Seven of the nine states in the Amazon region of Brazil on Saturday sought military help to tame the wildfires raging through the rainforest, AFP reported. President Jair Bolsonaro had on Friday promised to deploy the military to step in.
Raul Botelho, the chief of staff for the Brazilian military, said 44,000 troops were present in the northern Amazon region to combat the wildfires, Reuters reported. The military has deployed firefighters and planes in the region, with six of the aircraft, each equipped to carry 12,000 litres of water, sent to Rondonia state.
Meanwhile, official data showed that hundreds of new fires are raging in the rainforest, according to AFP. This year, 78,383 forest fires have been recorded in Brazil, the most in a year since 2013, according to official data.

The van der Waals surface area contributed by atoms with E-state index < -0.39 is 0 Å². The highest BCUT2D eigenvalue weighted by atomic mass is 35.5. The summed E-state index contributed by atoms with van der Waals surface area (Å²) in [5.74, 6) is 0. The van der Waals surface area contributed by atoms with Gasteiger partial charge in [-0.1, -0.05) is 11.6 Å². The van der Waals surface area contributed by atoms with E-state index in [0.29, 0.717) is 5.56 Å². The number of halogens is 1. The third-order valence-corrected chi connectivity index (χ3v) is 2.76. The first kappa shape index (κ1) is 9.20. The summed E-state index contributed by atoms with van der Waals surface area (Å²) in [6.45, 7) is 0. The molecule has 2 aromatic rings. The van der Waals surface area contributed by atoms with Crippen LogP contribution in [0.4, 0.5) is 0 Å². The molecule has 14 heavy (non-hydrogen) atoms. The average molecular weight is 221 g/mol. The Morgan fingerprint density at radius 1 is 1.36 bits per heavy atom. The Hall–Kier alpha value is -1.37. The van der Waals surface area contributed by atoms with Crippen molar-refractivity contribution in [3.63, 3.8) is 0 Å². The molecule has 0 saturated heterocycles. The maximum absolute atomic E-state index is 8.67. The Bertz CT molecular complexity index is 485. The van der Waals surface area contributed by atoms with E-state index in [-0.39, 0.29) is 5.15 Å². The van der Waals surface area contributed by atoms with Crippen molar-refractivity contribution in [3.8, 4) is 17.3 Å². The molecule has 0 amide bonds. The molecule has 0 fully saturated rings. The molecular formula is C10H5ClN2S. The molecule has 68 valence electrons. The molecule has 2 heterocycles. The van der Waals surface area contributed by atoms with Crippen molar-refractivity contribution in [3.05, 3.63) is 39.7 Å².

On Friday, leaders in Europe had threatened to scrap a trade deal with South America to pile up pressure on Bolsonaro. There have been protests outside Brazilian embassies in major cities across the world, Reuters reported. A sign outside the Brazilian mission in Cyprus said: “The Amazon belongs to Earth, not to the Brazilian president.”
However, Bolsonaro responded: “There are forest fires all over the world, and this cannot be used as a pretext for possible international sanctions.”
Leaders of G-7 nations are expected to discuss the fires over the weekend. French President Emmanuel Macron had called for action ahead of the G-7 summit in Biarritz, France. “Our house is burning. Literally,” he said. “The Amazon rainforest – the lungs which produces 20% of our planet’s oxygen – is on fire. It is an international crisis. Members of the G-7 Summit, let’s discuss this emergency.”
United States President Donald Trump and United Kingdom Prime Minister Boris Johnson, who are in Biarritz, have offered help in fighting the fires.
Earlier in the week, Bolsonaro had accused non-governmental organisations of starting the fires. Later, however, he admitted that farmers might have been involved. The president is known for his sceptical views on climate change. Environmentalists say his plans to promote agriculture and mining in the Amazon region will speed up deforestation.
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